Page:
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Equity release - are you considering the mortgage of a lifetime?

Equity release is currently all the rage as cash-strapped pensioners rush to unlock the equity in their homes.

However, there are fears that these schemes are being missold. Lifetime mortgages, the most popular form of equity release, are currently unregulated but will be within the Financial Services Authority's remit from October 2004. Despite a change in view by the government, accepting that home reversions need to be regulated, it is unlikely that they will be by October and possibly not for some time to come.

Lifetime mortgages involve you taking out a mortgage against the equity in your property. You continue to live in your own home and don't have to pay any interest at all during your lifetime because the interest is added to the loan and paid off from the sale of the property when you die.

Because compound interest rolls up very quickly, it is important to use a lender who is a member of the trade association Safe Home Income Plans (SHIP) as these providers give a "no negative equity guarantee."

This means that the provider guarantees that it will accept the proceeds from the sale of your property in full and final settlement of your debt.

If there is no "no negative equity guarantee" in place, the lender would be within its rights to pursue your heirs for any debt which exceeds the proceeds of sale.

There is also a number of hidden costs associated with lifetime mortgages.

If you wish to repay the full loan early (usually during the first 5-10 years of the loan), most lenders will charge you an early redemption charge or ERC, based on a percentage of the outstanding loan.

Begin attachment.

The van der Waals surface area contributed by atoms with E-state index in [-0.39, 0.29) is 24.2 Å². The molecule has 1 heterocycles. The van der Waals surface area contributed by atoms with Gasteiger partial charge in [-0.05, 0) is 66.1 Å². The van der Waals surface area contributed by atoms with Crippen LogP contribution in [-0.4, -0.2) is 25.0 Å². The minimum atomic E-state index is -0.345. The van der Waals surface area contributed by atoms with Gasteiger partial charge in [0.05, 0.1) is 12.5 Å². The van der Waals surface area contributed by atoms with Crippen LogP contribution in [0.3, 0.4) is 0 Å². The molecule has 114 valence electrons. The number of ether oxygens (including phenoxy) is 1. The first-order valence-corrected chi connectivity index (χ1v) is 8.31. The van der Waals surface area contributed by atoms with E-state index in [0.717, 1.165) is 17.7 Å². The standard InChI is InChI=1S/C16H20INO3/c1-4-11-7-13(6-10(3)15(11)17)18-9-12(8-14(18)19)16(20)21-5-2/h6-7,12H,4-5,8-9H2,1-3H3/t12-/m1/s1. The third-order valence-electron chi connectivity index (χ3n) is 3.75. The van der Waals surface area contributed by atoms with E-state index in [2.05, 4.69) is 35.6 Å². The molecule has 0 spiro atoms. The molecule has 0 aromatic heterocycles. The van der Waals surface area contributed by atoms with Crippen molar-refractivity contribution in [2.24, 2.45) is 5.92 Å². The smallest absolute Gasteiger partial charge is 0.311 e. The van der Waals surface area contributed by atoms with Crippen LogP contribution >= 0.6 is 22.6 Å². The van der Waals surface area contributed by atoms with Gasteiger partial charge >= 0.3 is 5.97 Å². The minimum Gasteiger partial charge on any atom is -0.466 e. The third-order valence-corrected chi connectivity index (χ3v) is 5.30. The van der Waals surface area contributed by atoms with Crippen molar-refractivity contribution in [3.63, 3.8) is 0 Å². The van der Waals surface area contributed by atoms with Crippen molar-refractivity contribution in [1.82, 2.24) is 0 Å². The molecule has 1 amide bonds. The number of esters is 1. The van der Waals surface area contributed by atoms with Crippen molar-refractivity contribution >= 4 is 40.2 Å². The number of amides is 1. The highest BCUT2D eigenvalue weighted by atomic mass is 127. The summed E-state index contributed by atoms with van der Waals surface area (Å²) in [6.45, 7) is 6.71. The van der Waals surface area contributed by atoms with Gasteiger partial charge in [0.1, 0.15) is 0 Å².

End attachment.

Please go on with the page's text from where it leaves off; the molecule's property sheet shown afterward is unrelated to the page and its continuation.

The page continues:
For instance, Standard Life charges an ERC if you want to pay off your loan at any time during the first 10 years, costing you 7% of the loan amount outstanding in the first five years, 6% in year six, 5% in year seven, 4% in year eight, 3% in year nine and 2% in year 10.

The Portman Building Society will charge you 6% of the loan if you pay it off at any time in the first five years.

Norwich Union has such a complex formula for calculating its ERC that it has now capped it at 25% of the original loan, plus a £300 admin fee. Even so, NU's average ERC is £1,650 - a lot of money to most pensioners!

The Prudential's Standard Option charges 4% of the original loan (but not on loans of £25,000 or less) and charges no ERC at all on its Cash Plus Option.

You will also have to pay a valuation fee, which will include a non-refundable application fee of around £200, which covers the lender's administration costs if you decide not to go ahead.

The level of the valuation fee will obviously depend on the value of your property, but some lenders charge a minimum of £300.

Lenders also charge a mortgage completion fee of typically £300-£600 which is either deducted from the money you receive or added to the loan. This fee covers the lender's legal costs.